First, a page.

Call Your Congressman About the Proposed Tampon Safety and Research Act! Here's How and Why.

Roseanne and the CBC Meet Your MUM

In October the Roseanne television talk show will visit this museum via a live feed from your MUM to Los Angeles, where the show originates. Viewers will probably see the show the week after its taping. If I find out when, I'll tell you in this spot.

Readers may remember comedian Roseanne Barr from her television series and various guest appearances, such as in the Saturday Night Live comedy show, which I thought was hilarious, and as editor of The New Yorker magazine for one issue, which was widely criticized.

And a crew from the Canadian Broadcasting Corporation visits this week to shoot some of the museum's exhibits as part of a documentary history of advertising.

Letters to Your MUM

We have an on-going, interesting discussion (see Letters to Your MUM) of Islam, Judaism, and menstruation:

Ida is correct that Islam does not follow the Leviticus 15 proscriptions of menstruation. I did not mean to indicate that in my last posting. She is very correct in pointing out the differences between the various religious traditions. Thank you for that.

However, I should also indicate that most Reform and Conservative Jews do not follow the Leviticus 15 passage either; and specifically, the "blood sacrifice" that she refers to is only for irregular menses (and not regular menstruation) in Lev. 15. Similar sacrifices were requested for irregular seminal discharges as well.

Further, there are important Hadith comments on menstruation in Islam, which include the following proscriptions for the menstruating woman: a menstruating woman is not permitted to fast, recite her daily prayers, take part in religious ritual, enter a Mosque or touch the Koran. These prohibitions do not take place during the Hajj.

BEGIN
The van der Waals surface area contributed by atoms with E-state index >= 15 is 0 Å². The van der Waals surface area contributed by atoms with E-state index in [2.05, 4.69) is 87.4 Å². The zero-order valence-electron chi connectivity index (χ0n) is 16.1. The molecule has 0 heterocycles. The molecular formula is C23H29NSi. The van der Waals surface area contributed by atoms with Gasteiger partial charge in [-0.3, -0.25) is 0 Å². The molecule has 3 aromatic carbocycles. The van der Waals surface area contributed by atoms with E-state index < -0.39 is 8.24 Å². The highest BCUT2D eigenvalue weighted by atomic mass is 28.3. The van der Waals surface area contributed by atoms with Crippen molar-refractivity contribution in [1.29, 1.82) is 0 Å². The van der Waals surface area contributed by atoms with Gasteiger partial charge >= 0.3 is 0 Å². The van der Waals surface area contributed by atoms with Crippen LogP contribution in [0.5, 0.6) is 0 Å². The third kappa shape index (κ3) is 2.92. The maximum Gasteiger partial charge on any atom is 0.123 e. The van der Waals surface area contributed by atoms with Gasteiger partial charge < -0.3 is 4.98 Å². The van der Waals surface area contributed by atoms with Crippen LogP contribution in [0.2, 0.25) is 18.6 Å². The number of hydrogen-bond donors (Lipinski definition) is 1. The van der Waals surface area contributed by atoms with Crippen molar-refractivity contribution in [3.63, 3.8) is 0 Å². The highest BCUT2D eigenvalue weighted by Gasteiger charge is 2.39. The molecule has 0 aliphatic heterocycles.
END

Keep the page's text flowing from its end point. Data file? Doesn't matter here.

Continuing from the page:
Every major religious tradition has similar prohibitions, though they have varied over time and geography. For example, a menstruating woman in the Greek Orthodox church is not permitted to take communion.

Catholic protests against female ordination of women centre on the "purity" of a woman's body, with one of the main arguments being that a menstruating woman would not be able to present mass, etc.

The main question in most of these traditions is whether the rules surrounding the menstruating woman have/are/were positive or negative? (Is menstruation treated as a special time that should be marked off from secular life, or as a polluting and potentially "unholy" event. Are menstrual huts a celebration of menstruation or a punishment, for example).

These questions require specificity in culture, location, historical time periods, etc. For example, in some areas the Jewish menstrual rules and mikveh have been preserved as a special time for women to share religious learning and information while in other areas and times it has been a means to prevent women from participating in the higher echelons of religious life.

Kathleen O'Grady

Department of Religious Studies

University of Calgary



A previous writer writes again:

Dear Harry,

What a nice change to see women who are caring about commenting on their own bodies, what is comfortable, where they are going, etc.

I had to write to you again, am sitting here after e-mailing Hillary Clinton. Any of us ladies who have had powerful men have known there is always some SWEET THANG out there batting her eyes, wiggling her fanny and hoping he would notice. Most of the time, the guy just looks and gets a twinge and a bit of fantasy, but if he is at all a human male with hormones, he may think: Should I or shouldn't I?

It is the most Christian intolerance I have ever heard. If the prosecutors believe that Jesus sacrificed for our sins, then why are we so interested in flogging the President for his "sins"?

But I have friends who wear the cloak of their religion on the top of their head showing they belong to a group that does not believe in cutting the hair, wear no lipstick, have this little pursed-up mouth at the very mention of sex or menstruation or anything to do with "down there."